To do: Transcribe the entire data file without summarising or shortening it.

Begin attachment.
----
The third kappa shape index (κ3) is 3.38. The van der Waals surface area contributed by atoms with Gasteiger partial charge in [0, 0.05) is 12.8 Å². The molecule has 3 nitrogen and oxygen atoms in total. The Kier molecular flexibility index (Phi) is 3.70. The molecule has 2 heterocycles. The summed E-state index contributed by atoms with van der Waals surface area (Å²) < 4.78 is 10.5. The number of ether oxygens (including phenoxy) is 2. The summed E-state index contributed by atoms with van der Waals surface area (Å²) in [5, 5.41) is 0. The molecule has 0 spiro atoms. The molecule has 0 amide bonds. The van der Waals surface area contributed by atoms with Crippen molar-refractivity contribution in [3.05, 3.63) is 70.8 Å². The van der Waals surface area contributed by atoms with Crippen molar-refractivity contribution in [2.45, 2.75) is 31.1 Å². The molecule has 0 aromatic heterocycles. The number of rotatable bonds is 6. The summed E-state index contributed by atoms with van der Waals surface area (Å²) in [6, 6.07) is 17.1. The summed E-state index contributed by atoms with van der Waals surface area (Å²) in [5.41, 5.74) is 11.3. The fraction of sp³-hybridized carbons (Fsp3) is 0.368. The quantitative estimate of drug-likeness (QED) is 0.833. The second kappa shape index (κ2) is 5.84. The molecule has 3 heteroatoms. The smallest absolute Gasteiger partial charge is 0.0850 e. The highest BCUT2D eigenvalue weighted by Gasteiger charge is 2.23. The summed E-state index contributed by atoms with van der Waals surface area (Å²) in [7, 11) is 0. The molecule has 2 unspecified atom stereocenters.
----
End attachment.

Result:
The third kappa shape index (κ3) is 3.38. The van der Waals surface area contributed by atoms with Gasteiger partial charge in [0, 0.05) is 12.8 Å². The molecule has 3 nitrogen and oxygen atoms in total. The Kier molecular flexibility index (Phi) is 3.70. The molecule has 2 heterocycles. The summed E-state index contributed by atoms with van der Waals surface area (Å²) < 4.78 is 10.5. The number of ether oxygens (including phenoxy) is 2. The summed E-state index contributed by atoms with van der Waals surface area (Å²) in [5, 5.41) is 0. The molecule has 0 spiro atoms. The molecule has 0 amide bonds. The van der Waals surface area contributed by atoms with Crippen molar-refractivity contribution in [3.05, 3.63) is 70.8 Å². The van der Waals surface area contributed by atoms with Crippen molar-refractivity contribution in [2.45, 2.75) is 31.1 Å². The molecule has 0 aromatic heterocycles. The number of rotatable bonds is 6. The summed E-state index contributed by atoms with van der Waals surface area (Å²) in [6, 6.07) is 17.1. The summed E-state index contributed by atoms with van der Waals surface area (Å²) in [5.41, 5.74) is 11.3. The fraction of sp³-hybridized carbons (Fsp3) is 0.368. The quantitative estimate of drug-likeness (QED) is 0.833. The second kappa shape index (κ2) is 5.84. The molecule has 3 heteroatoms. The smallest absolute Gasteiger partial charge is 0.0850 e. The highest BCUT2D eigenvalue weighted by Gasteiger charge is 2.23. The summed E-state index contributed by atoms with van der Waals surface area (Å²) in [7, 11) is 0. The molecule has 2 unspecified atom stereocenters.